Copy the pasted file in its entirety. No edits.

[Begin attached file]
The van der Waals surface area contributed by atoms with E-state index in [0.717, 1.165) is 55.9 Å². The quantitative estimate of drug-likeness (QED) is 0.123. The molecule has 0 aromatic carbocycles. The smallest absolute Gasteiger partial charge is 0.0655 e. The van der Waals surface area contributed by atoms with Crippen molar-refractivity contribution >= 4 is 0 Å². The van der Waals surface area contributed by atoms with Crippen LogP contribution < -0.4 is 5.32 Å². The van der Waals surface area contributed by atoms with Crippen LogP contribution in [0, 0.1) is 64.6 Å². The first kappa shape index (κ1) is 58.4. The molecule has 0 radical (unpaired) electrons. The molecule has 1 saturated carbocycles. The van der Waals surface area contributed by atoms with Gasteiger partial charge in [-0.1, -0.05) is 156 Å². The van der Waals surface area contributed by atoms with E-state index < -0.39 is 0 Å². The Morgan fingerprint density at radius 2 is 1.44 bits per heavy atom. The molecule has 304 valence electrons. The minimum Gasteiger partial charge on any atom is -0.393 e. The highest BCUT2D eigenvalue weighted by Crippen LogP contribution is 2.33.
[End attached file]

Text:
The van der Waals surface area contributed by atoms with E-state index in [0.717, 1.165) is 55.9 Å². The quantitative estimate of drug-likeness (QED) is 0.123. The molecule has 0 aromatic carbocycles. The smallest absolute Gasteiger partial charge is 0.0655 e. The van der Waals surface area contributed by atoms with Crippen molar-refractivity contribution >= 4 is 0 Å². The van der Waals surface area contributed by atoms with Crippen LogP contribution < -0.4 is 5.32 Å². The van der Waals surface area contributed by atoms with Crippen LogP contribution in [0, 0.1) is 64.6 Å². The first kappa shape index (κ1) is 58.4. The molecule has 0 radical (unpaired) electrons. The molecule has 1 saturated carbocycles. The van der Waals surface area contributed by atoms with Gasteiger partial charge in [-0.1, -0.05) is 156 Å². The van der Waals surface area contributed by atoms with E-state index < -0.39 is 0 Å². The Morgan fingerprint density at radius 2 is 1.44 bits per heavy atom. The molecule has 304 valence electrons. The minimum Gasteiger partial charge on any atom is -0.393 e. The highest BCUT2D eigenvalue weighted by Crippen LogP contribution is 2.33.